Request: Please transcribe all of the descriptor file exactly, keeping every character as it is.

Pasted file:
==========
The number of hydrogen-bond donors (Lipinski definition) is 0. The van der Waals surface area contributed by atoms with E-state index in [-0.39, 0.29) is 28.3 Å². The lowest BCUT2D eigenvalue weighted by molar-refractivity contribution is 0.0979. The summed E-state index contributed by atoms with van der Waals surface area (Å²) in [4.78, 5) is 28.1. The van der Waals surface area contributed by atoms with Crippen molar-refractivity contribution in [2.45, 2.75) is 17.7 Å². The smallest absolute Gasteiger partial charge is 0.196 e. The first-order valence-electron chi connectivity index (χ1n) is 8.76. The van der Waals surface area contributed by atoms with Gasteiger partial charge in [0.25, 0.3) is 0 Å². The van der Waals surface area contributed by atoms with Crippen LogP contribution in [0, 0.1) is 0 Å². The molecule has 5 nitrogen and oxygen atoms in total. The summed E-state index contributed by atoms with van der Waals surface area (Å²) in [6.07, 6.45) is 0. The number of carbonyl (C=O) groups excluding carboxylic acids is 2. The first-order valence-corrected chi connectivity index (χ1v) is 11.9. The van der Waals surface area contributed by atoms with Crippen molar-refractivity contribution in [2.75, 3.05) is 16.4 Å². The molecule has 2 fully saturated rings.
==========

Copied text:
The number of hydrogen-bond donors (Lipinski definition) is 0. The van der Waals surface area contributed by atoms with E-state index in [-0.39, 0.29) is 28.3 Å². The lowest BCUT2D eigenvalue weighted by molar-refractivity contribution is 0.0979. The summed E-state index contributed by atoms with van der Waals surface area (Å²) in [4.78, 5) is 28.1. The van der Waals surface area contributed by atoms with Crippen molar-refractivity contribution in [2.45, 2.75) is 17.7 Å². The smallest absolute Gasteiger partial charge is 0.196 e. The first-order valence-electron chi connectivity index (χ1n) is 8.76. The van der Waals surface area contributed by atoms with Gasteiger partial charge in [0.25, 0.3) is 0 Å². The van der Waals surface area contributed by atoms with Crippen LogP contribution in [0, 0.1) is 0 Å². The molecule has 5 nitrogen and oxygen atoms in total. The summed E-state index contributed by atoms with van der Waals surface area (Å²) in [6.07, 6.45) is 0. The number of carbonyl (C=O) groups excluding carboxylic acids is 2. The first-order valence-corrected chi connectivity index (χ1v) is 11.9. The van der Waals surface area contributed by atoms with Crippen molar-refractivity contribution in [2.75, 3.05) is 16.4 Å². The molecule has 2 fully saturated rings.